Mexico – The Tzotzil people live in the highlands of Chiapas State in Mexico. Their community appears to be just like the other communities in the region, with their modest houses and the usual streets filled with stores selling various local items. Beyond that, however, the Tzotzil are indigenous residents who have their own culture and beliefs that may seem unique compared to that of their neighboring peoples.
Independent Group of People
1. History and Culture
Tracing the roots of the Tzotzil people, one will see that they’re connected to the Maya Indians. They are local residents who have their own language, religion, and even their own time zone.
Among their communities in the mountains, the people share a rich culture and tradition that are more than 2,000 years old. With the cool climate in the highlands, they live in an agricultural-based society, with beans, maize, and squash as their main crops. They are an independent group who have developed their own system of government, religious practices, and education. This independence helps keep their ethnic roots alive.
2. Distinction through Language
The Tzotzil people can easily be distinguished from other local residents of Mexico through their language, which is different from Spanish, the language used by the majority of Mexicans.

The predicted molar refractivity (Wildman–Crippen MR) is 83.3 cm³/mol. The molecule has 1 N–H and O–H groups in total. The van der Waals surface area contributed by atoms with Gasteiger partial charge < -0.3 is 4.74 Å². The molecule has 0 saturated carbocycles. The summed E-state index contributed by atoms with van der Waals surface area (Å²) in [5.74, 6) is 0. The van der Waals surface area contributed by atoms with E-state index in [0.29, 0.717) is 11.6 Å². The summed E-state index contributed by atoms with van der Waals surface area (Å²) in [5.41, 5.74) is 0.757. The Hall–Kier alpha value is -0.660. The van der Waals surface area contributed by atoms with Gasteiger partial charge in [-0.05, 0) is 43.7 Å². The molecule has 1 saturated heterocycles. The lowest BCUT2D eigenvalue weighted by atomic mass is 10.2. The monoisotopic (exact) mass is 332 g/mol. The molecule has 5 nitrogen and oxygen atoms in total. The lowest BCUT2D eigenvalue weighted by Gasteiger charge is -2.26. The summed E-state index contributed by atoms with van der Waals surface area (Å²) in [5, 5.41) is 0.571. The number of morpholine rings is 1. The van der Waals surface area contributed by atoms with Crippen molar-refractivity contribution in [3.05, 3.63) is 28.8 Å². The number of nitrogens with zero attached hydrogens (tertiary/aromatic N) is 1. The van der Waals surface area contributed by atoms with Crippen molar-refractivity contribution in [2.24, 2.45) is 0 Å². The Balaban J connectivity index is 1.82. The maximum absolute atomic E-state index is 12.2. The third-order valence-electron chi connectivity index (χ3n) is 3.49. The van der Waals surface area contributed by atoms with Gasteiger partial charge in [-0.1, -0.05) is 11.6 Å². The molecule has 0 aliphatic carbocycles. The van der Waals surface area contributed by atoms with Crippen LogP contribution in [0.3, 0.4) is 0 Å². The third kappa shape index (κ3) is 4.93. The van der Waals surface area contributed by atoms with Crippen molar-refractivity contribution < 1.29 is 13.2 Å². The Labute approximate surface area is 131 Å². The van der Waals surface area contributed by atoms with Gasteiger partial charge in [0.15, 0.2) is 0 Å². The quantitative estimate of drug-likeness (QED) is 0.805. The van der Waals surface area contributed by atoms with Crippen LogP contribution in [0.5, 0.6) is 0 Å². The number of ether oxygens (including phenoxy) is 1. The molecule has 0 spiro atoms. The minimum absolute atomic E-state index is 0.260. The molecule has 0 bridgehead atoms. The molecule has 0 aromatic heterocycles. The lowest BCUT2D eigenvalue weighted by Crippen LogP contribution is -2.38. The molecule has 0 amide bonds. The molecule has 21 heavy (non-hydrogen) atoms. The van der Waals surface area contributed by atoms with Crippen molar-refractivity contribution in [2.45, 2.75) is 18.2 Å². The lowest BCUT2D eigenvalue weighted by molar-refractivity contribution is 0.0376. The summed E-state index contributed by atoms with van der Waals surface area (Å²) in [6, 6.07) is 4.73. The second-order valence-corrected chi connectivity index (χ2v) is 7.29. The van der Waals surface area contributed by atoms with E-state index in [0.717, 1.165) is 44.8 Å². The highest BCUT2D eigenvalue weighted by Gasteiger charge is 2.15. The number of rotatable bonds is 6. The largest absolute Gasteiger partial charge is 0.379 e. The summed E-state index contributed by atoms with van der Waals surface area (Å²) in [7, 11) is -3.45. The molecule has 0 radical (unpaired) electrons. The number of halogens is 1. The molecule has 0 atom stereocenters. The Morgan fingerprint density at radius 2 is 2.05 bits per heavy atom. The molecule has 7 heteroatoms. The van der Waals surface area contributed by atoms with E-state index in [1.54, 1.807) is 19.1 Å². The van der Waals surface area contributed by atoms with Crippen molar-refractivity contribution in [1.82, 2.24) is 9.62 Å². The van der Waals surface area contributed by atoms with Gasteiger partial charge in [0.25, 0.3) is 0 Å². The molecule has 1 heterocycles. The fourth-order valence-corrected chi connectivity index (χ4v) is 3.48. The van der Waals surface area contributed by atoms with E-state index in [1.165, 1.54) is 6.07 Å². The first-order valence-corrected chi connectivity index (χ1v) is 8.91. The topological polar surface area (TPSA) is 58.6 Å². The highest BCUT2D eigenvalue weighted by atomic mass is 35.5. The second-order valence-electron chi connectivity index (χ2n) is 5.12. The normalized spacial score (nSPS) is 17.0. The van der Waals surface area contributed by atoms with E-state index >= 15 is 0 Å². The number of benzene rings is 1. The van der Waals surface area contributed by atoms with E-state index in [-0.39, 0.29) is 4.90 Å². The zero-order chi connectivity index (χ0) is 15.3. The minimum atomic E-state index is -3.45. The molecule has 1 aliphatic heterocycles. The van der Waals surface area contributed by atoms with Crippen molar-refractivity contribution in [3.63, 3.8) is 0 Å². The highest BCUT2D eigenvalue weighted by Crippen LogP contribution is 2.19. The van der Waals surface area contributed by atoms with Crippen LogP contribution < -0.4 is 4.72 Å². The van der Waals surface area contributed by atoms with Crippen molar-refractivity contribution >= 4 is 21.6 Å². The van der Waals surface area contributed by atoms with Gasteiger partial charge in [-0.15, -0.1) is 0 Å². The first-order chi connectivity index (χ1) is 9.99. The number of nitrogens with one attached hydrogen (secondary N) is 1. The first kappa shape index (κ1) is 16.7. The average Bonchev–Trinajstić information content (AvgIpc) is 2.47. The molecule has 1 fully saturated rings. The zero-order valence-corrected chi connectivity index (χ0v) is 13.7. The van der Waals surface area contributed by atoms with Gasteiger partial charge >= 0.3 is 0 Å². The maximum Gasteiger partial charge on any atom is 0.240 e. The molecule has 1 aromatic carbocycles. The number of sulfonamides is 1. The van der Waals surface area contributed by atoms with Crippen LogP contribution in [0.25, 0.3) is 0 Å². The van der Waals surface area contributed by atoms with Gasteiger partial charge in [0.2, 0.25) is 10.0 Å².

The Tzotzil language is interesting to study for many researchers and those who wish to preserve the culture of the indigenous people of Mexico. The name Tzotzil in their language means “bat people”—a name that was used by the Spanish colonizers when the indigenous people interacted with them.
Within the Tzotzil language, there are five to six distinct dialects. Thus, some Tzotzil call themselves Sotz’leb, which also means “bat people” in their own dialect.
Some linguists even consider each dialect as an entire language on its own. However, a fascinating fact is that the Tzotzil can understand each other even when speaking different dialects.
Changes While Keeping It Real
Evidently, there have been changes in the lives of the Tzotzil people over time. Their daily life has changed, but they are doing their best to keep their identity as a community alive. One of the recent big changes is how the residents are leaving their traditional lands due to the influence of global trends, as well as the need for economic stability. Even though this shift is happening, it is good to know that there are still groups who wish to preserve their indigenous traditions, beliefs, and customs by incorporating them in the school curriculum. This helps connect the past to its younger members.
Through the years, the Tzotzil continue to include their culture in their daily routines. Students learn about their history and do not seem to have difficulty connecting to their past as they themselves are living among people who keep their ethnic culture alive. They continue to grow as a community with love for their roots. Young members are well acquainted with traditional dishes, dances, and practices.
Image from Bencito the Traveller, https://www.flickr.com/photos/bencito_traveller/